CASES.LU

Glossary

  1. ▹ Antivirus
  2. ▹ Assets
  3. ▹ Authentication
  4. ▹ Availability
  5. ▹ Basic criteria for risk analysis
  6. ▹ Computer Hacks
  7. ▹ Confidentiality
  8. ▹ Control
  9. ▹ Cryptography
  10. ▹ Cybercrime
  11. ▹ Cybercriminals
  12. ▹ DRP – Disaster Recovery Plan
  13. ▹ Data backups
  14. ▹ Data loss
  15. ▹ Defacement
  16. ▹ Disinfect machine with a live CD
  17. ▹ Disposal
  18. ▹ Email
  19. ▹ Firewall
  20. ▹ Human error
  21. ▹ IDS/IPS
  22. ▹ Image rights
  23. ▹ Impact
  24. ▹ Integrity
  25. ▹ Internet and copyright
  26. ▹ Legal Aspects
  27. ▹ LuxTrust
  28. ▹ Malicious Codes
  29. ▹ Malicious websites
  30. ▹ Network segmentation
  31. ▹ Password
  32. ▹ Patches
  33. ▹ Phishing
  34. ▹ Physical faults
  35. ▹ Securing a fixed workstation
  36. ▹ Physical theft
  37. ▹ Recommendations for securing a file server
  38. ▹ Recommendations to secure a server connected to Internet
  39. ▹ Recommendations to secure a Web server
  40. ▹ Removable devices
  41. ▹ Risk processing
  42. ▹ Spam – unwanted emails
  43. ▹ SSL/TLS – encryption technologies on the web
  44. ▹ Update softwares with Secunia PSI
  45. ▹ Security Charter
  46. ▹ Social engineering
  47. ▹ Threat
  48. ▹ Virtual Private Networks (VPNs)
  49. ▹ Vulnerabilities
  50. ▹ Web of Trust - WOT
  51. ▹ Web filter – Proxy
  52. ▹ Why is it important to protect your computer?

Cybercriminals

In brief

A cybercriminal is a person who attempts an illegal attack on a particular computer system or who commits a conventional offence or crime using a computer tool or system.

Cybercrime in the past and present

Over the past decade, we have witnessed a shift in the world of cybercrime. In the 1980s and 1990s this was still an amateur activity on the part of computer enthusiasts eager for recognition. Malware was apparent, it displayed animations on the screen or destroyed data on infected computers.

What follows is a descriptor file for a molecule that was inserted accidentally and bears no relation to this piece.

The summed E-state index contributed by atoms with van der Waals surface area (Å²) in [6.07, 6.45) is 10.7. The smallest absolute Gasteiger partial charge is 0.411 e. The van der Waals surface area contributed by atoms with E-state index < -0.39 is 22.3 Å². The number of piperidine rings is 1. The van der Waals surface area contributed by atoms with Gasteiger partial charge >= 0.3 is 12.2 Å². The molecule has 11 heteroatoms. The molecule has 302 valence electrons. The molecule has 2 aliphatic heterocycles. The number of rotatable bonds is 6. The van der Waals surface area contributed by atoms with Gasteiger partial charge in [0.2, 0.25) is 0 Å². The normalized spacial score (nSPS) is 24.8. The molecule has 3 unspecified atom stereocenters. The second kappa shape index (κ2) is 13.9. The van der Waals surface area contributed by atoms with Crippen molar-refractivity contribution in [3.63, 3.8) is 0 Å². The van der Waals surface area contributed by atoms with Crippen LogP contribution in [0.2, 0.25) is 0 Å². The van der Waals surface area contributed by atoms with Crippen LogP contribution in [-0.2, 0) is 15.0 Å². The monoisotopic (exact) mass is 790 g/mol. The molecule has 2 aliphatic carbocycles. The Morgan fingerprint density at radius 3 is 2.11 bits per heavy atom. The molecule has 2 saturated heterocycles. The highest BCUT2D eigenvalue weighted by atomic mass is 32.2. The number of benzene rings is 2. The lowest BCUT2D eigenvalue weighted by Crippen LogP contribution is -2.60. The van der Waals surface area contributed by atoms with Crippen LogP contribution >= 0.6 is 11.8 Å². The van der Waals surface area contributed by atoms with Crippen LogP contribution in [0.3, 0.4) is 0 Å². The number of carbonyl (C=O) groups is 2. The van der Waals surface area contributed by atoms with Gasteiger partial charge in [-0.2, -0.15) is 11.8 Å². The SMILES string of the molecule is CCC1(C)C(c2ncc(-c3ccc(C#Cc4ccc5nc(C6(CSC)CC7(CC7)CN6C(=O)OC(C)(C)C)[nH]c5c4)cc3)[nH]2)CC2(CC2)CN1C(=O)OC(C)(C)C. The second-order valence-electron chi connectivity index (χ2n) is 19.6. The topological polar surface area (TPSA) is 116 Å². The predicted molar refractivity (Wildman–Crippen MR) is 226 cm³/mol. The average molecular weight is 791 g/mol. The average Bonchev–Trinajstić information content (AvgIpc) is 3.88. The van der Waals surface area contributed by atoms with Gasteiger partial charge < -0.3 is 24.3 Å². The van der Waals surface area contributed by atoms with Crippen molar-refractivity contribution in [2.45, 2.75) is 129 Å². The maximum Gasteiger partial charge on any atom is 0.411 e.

With the Internet proliferation of more and more economic activities, such as e-commerce or e-banking, the challenges have changed and more and more criminals have become interested in technology. Over the past decade, we have seen increasingly stealthy malware seeking to control computers for as long as possible.

A degree of specialisation has also developed: keyboard virtuosos have become experts in malware programming while others have focused on the recruitment of mules, money laundering and web page infections, etc. Every link in the network carries out its task diligently and we can nowadays talk about well-oiled organised crime.

This phenomenon is exacerbated by the very low risk and the possibility of very high gains. From the smallest Nigerian scammer to the godfather who runs an entire organisation, the market has enough capacity for everyone and some reports today claim that cybercrime is one of the most lucrative criminal activities.

Domain actors

In general the press talks about pirates or “hackers”, although the latter term should basically be reserved for enthusiasts who try to use existing technology for fun or useful purposes, deviating them from their primary use. In many insider circles, the term “hacker” has a positive and creative connotation, even if nowadays it is often used pejoratively.

To be more precise, it would be necessary to speak of:

  • “white hat”, a specialist in computer security using their knowledge for beneficial purposes;
  • “black hat”, a specialist in computer security using their knowledge for criminal purposes;
  • “grey hat”, somebody who sometimes resorts to unorthodox or even illegal methods for beneficial purposes.

Along with these are script-kiddies, usually beginners in the field, who use the tools of others, as well as many actors with little or no computer skills. The latter for the most part engage in scams, hoaxes or other spam of all kinds. Finally, the parallel cybercrime economy is swarming with recruiters and other criminal accessories.

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